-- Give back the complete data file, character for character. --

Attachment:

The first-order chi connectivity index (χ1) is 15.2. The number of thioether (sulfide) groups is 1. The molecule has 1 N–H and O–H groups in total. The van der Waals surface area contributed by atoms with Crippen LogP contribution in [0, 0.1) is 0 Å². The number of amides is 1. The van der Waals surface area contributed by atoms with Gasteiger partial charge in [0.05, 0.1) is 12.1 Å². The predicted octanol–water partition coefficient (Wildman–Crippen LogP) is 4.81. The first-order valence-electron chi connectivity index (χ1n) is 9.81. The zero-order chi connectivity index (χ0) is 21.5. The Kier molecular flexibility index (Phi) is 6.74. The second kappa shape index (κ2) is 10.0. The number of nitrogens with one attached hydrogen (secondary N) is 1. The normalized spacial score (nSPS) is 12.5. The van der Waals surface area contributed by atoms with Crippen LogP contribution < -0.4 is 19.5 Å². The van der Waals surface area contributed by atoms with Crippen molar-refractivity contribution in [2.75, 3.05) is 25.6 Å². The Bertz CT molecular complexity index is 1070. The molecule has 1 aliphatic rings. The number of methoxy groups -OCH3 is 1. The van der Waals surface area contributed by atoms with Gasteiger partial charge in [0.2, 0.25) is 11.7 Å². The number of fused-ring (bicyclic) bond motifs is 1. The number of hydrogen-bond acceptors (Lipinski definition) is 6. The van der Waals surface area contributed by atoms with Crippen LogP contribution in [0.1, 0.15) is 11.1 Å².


The first-order chi connectivity index (χ1) is 15.2. The number of thioether (sulfide) groups is 1. The molecule has 1 N–H and O–H groups in total. The van der Waals surface area contributed by atoms with Crippen LogP contribution in [0, 0.1) is 0 Å². The number of amides is 1. The van der Waals surface area contributed by atoms with Gasteiger partial charge in [0.05, 0.1) is 12.1 Å². The predicted octanol–water partition coefficient (Wildman–Crippen LogP) is 4.81. The first-order valence-electron chi connectivity index (χ1n) is 9.81. The zero-order chi connectivity index (χ0) is 21.5. The Kier molecular flexibility index (Phi) is 6.74. The second kappa shape index (κ2) is 10.0. The number of nitrogens with one attached hydrogen (secondary N) is 1. The normalized spacial score (nSPS) is 12.5. The van der Waals surface area contributed by atoms with Crippen LogP contribution < -0.4 is 19.5 Å². The van der Waals surface area contributed by atoms with Crippen molar-refractivity contribution in [2.75, 3.05) is 25.6 Å². The Bertz CT molecular complexity index is 1070. The molecule has 1 aliphatic rings. The number of methoxy groups -OCH3 is 1. The van der Waals surface area contributed by atoms with Gasteiger partial charge in [0.2, 0.25) is 11.7 Å². The number of fused-ring (bicyclic) bond motifs is 1. The number of hydrogen-bond acceptors (Lipinski definition) is 6. The van der Waals surface area contributed by atoms with Crippen LogP contribution in [0.1, 0.15) is 11.1 Å².